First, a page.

Restored village featuring homes built between 1890 and 1920. An easy walk from Currituck Heritage Park, location of Whalehead Club and Currituck Beach Lighthouse. A unique shopping experience.
An all inclusive resort with indoor gym facility, pools, tennis courts. Most homes are on the ocean side of NC12.
Northern most subdivision in Corolla. A sound to sea development, much of the natural feel of the Outer Banks has been retained. A small fishing pond and hiking trail are part of the terrain.
Carova (4WD) Subdivisions South to North:
Sea Gull Beach
North Swan Beach
Wide, with soft sand, the Corolla beaches have consistently been mentioned as some of the best in the nation. There are a number of public beach access points in Corolla with the Currituck County Public Beach Access in southern Corolla a real standout. Restrooms, showers, a fair amount of parking and a wooden boardwalk leading to the beach. The only downside to the facility is the 200 yard walk to the beach from the parking lot.
The county also maintains six other public beach access areas in Corolla: Corolla Village Road/Lighthouse Ramp, Albacore Street, Bonito Street, Herring Street, Shad Street and Sturgeon Street. All subdivisions have private access to the beach.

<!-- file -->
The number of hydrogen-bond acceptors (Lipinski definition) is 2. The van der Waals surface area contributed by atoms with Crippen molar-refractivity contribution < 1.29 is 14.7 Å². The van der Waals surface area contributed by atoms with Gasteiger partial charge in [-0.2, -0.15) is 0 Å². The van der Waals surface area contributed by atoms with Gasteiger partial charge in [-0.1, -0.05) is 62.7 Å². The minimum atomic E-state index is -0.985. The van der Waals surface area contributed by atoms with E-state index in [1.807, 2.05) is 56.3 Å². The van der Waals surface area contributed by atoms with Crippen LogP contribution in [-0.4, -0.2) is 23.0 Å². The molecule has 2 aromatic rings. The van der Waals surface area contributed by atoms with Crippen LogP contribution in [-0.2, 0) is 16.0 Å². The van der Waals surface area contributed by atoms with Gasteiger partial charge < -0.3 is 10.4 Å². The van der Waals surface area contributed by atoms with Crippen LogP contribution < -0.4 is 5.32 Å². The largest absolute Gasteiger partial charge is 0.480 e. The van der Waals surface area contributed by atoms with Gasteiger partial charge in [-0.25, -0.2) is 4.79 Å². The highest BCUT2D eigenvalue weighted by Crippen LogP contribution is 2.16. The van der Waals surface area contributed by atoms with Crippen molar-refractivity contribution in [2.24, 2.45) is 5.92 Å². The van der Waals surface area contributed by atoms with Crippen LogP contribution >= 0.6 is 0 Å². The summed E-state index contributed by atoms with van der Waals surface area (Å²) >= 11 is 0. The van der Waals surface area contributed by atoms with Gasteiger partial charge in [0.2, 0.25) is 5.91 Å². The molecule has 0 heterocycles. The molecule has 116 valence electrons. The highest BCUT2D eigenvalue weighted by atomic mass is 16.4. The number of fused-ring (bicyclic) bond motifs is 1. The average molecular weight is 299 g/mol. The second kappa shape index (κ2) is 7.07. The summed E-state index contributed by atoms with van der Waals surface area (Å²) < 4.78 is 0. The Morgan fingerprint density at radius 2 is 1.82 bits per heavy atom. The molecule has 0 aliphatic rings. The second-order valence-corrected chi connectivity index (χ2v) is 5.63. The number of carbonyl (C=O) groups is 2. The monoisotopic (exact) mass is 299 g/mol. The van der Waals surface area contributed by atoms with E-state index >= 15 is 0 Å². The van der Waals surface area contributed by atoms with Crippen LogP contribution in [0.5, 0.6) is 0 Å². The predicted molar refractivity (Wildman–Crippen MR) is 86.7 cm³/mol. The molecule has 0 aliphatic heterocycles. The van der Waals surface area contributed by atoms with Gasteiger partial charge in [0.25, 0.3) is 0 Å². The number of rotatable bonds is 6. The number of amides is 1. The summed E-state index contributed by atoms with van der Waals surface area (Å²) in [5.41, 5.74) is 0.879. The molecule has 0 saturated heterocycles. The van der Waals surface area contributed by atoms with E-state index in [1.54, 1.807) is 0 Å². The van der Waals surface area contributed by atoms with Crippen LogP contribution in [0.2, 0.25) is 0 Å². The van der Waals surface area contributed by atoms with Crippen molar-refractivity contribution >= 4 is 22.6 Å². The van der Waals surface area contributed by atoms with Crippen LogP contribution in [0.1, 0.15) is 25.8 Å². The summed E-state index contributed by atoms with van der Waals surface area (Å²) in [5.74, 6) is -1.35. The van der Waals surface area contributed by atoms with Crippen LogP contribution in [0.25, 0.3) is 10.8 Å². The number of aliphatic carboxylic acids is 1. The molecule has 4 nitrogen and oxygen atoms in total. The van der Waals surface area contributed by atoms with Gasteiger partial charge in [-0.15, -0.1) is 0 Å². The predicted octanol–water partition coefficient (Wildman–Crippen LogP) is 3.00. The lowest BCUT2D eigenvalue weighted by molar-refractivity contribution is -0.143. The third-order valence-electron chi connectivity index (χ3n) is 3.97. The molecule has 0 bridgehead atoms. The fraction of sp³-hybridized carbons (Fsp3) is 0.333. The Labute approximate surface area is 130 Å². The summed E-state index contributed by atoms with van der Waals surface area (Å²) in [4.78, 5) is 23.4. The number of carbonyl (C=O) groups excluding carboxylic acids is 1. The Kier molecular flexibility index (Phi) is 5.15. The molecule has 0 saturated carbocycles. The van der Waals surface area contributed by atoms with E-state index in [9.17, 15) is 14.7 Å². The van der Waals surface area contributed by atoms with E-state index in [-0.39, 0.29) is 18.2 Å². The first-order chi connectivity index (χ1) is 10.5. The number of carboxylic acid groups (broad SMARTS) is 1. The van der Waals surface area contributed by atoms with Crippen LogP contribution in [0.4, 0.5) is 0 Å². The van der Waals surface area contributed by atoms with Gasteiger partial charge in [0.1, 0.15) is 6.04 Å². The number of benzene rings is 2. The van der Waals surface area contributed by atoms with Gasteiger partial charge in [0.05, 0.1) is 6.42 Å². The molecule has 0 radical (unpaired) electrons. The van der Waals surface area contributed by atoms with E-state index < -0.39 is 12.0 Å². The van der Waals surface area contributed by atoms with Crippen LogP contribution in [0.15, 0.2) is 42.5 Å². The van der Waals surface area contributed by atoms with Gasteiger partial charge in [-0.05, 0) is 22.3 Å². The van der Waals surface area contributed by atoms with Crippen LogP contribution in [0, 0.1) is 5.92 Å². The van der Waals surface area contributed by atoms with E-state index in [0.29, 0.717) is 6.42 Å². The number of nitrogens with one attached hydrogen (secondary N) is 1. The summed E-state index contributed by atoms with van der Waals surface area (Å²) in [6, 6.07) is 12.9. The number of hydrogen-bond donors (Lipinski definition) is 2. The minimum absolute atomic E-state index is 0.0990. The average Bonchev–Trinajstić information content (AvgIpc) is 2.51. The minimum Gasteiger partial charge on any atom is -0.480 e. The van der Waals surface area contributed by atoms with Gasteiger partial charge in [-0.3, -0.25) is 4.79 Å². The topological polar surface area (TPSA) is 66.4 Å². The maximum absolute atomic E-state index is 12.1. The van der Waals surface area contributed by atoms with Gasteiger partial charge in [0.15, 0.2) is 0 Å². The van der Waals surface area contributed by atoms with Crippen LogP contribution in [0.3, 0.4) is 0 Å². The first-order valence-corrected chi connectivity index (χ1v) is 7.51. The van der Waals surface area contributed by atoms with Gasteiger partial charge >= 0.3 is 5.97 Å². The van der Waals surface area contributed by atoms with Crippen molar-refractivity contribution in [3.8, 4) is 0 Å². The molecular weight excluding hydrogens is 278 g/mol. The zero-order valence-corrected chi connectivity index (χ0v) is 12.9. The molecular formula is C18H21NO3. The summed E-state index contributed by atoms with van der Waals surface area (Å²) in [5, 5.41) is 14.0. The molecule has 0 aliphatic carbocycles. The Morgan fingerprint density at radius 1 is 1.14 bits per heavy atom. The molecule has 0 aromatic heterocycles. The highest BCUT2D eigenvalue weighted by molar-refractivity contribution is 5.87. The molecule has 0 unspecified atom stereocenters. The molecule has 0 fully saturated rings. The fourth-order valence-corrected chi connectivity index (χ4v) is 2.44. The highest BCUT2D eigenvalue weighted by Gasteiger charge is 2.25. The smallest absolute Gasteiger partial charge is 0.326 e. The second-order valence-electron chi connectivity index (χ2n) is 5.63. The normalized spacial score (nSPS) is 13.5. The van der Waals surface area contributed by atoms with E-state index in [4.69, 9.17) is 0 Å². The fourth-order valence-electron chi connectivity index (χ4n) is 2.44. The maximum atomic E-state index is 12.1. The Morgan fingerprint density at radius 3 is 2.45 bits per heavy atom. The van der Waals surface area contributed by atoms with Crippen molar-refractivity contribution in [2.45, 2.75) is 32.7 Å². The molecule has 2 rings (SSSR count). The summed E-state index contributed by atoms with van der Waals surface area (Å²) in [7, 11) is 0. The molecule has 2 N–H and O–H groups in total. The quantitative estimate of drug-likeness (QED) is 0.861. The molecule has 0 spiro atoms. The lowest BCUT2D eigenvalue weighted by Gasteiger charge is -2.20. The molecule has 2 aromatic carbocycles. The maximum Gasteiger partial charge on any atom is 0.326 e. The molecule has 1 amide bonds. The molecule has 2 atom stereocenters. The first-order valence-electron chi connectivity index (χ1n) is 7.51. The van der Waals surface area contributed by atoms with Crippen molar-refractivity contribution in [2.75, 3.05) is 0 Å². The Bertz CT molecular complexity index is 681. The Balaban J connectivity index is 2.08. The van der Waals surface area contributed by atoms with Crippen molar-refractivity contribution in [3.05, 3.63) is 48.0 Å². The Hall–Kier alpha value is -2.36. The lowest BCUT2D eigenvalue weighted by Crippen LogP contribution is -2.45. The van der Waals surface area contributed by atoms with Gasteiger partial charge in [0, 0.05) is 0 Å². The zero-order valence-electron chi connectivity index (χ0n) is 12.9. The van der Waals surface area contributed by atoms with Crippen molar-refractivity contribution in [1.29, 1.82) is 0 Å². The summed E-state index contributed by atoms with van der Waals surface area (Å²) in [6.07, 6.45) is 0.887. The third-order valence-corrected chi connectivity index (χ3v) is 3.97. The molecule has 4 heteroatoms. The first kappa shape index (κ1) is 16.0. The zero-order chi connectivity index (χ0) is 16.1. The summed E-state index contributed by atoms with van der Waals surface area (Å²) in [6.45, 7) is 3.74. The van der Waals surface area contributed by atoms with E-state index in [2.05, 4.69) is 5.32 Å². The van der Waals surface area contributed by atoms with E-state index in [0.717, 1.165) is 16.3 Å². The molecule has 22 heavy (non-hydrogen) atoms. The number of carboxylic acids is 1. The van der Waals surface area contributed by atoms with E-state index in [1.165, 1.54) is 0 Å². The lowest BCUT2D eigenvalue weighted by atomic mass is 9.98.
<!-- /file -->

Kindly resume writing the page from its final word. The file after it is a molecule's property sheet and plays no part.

Shallow and relatively protected from the wind, Currituck Sound is a freshwater to slightly brackish body of water.
Easily explored by kayak or canoe, the northern section of the sound it dotted with islands teeming with wildlife. Spring, summer and early fall, osprey are often seen. Many waterfowl still end their winter migration in the sound during the fall.
The Currituck Sound can also be explored on foot. There are a number of boardwalks and trails leading to the sound or paralleling it and they offer a wonderful glimpse into a remarkably diverse environment.
CURRITUCK HERITAGE PARK
A 39 acre park that contains the Whalehead Club, Currituck Beach Lighthouse and the Outer Banks Center for Wildlife Education.
Currituck Beach Lighthouse was first illuminated in 1875 and it lit the last dark spot not on the Atlantic coastline. When automated systems were installed, the lighthouse keeper housing and grounds fell into disrepair. Now beautifully restored, the lighthouse can be climbed. It’s an incredible view from the top. There is a $7 fee for climbing.
One of the most iconic symbol of the Outer Banks the Whalehead Club was built in 1922 by Edward Collings Knight, for his wife, Marie Lebel. Although it has never been proven, the story is told that he built the house after his wife was denied membership in a club because she was a woman.